Oslo Opera in ‘difficult and serious’ economic crisis

Oslo Opera in ‘difficult and serious’ economic crisis


norman lebrecht

July 07, 2016

Things have got so bad they are letting out the architectural landmark for society weddings.


Newspaper Finansavisen reported last week that the Opera & Ballet reported a deficit of NOK 67 million that may well be much higher, because actual pension costs for dancers who can retire at age 41 and singers who can retire at 52, are believed to be higher than estimated.

The Norwegian Opera & Ballet has been rocked by internal conflict and severe cost problems that are forcing new cost-cutting efforts. PHOTO: newsinenglish.no

The results for 2015 were much worse than for 2014. Opera & Ballet’s chief executive Nils Karstad Lysø confirmed the Opera and Ballet is in a “difficult and serious” economic situation. Lysø blames it entirely on pension costs.

English report here.


  • Bjorn Jesterdi says:

    The Norwegian sovereign wealth fund had around USD 873 billion in it as last published mid-2015. Just dip into that for a few billion and raise the dancers’ retiring age to 72. Problem solved.

    • Whoever says:

      When you find a ballerina who can dance Odette/Odile’s thirty-two fouettés en tournant in Tchaikovsky’s Swan Lake at age 71, PLEASE let me know. I’d love to see it!


  • Bob Thomas says:

    “Things have got so bad they are letting out the architectural landmark for society weddings.”

    What’s so bad about this? Sounds like a smart new income stream to me. I’m surprised more halls don’t do things like this.

  • Nick says:

    I frequently wonder why it is that the managements of opera companies (and not a few orchestras) with what seems like increasing regularity not only fail to find a way of getting their books balanced, they are so hugely unbalanced it seems to threaten their very existence. Of course these are hugely expensive enterprises and huge leaps of faith have to be taken each and every season that the public will turn up and pay and donate as budgeted, But isn’t it odd that it is failure to reach income projections that is usually the cause rather than massive overspending. After all, Boards have to approve budgets in advance of each artistic year and, no matter that this blog has often aimed arrows at Boards for failing to carry out their fiscal responsibilities, expenditure by that stage is by and large committed – given that salaries and fees make up a very large line item in the budget. The view seems to be, no matter what the increase in expenditure, let’s just push up the income projections – and then hope.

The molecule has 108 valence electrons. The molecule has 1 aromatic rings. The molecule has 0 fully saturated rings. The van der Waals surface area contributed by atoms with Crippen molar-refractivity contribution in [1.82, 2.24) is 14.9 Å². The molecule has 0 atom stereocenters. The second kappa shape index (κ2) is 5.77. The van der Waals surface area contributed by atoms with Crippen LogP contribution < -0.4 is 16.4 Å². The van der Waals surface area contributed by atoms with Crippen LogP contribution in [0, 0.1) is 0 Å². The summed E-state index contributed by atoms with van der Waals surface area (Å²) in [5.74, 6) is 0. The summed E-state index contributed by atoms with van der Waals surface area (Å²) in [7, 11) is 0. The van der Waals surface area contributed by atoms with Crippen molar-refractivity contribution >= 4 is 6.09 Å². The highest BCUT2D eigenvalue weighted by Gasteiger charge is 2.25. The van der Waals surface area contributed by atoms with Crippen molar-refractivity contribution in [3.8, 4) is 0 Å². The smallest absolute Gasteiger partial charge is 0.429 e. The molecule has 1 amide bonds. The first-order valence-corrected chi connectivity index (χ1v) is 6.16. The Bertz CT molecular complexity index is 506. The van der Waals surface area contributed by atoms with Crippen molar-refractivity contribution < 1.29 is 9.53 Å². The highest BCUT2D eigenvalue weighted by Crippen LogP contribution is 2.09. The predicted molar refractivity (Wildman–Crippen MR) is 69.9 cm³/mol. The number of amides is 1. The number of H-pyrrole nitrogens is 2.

The managements of commercial enterprises have no choice but to balance the books and make a profit, If not, many will find themselves fired. Yet managements of the large musical performing companies are rarely held to the same sort of account. Just the other day this blog highlighted Michael Kaiser’s Report on the state of the Philadelphia Orchestra. Kaiser’s light may not be shining as brightly now as it did some a decade or so ago, but if that Report highlights one issue it is the failure to attract a larger donor base. That is the job of a Board and its management team. Is the CEO not at least partially responsible? Yet this CEO moved from Atlanta after presiding over a series of major problems there. It has been asked before, but how is it that a failed CEO then moves up the ladder and becomes what certainly seems like the failed CEO of another top orchestra? Is there such a dearth of capable, ambitious yet business-like managers out there? Are Boards so scared they appoint anyone with experience, no matter how many major screw-ups their appointee has made in the past? Indeed, are they so scared they appoint anyone without even an iota of actual experience in management of their the art form they present? And yes, that is a very definite dig at the Board of the Metropolitan Opera!

    I have no idea of who runs Oslo Opera or how it has come to this situation. But will anyone be fired for allowing singers to retire at such a ludicrously early age (or. if this was agreed ages ago, for not putting in place new building blocks to get this increased) and for failing to ensure pension funds are adequately topped up? I doubt it!

  • Sue says:

    OMG, I’m sorry but it’s just horrific hearing about this. What would Kirsten Flagstad think – unfortunately unable to comment because she stands outside in all weathers in statue form. I was in this Opera House only last year and was staggered by its beauty and elegance and I remember thinking that this is about the most appropriate monument you can build (apart from Copenhagen’s phenomenal O/H) to the greatest music ever written.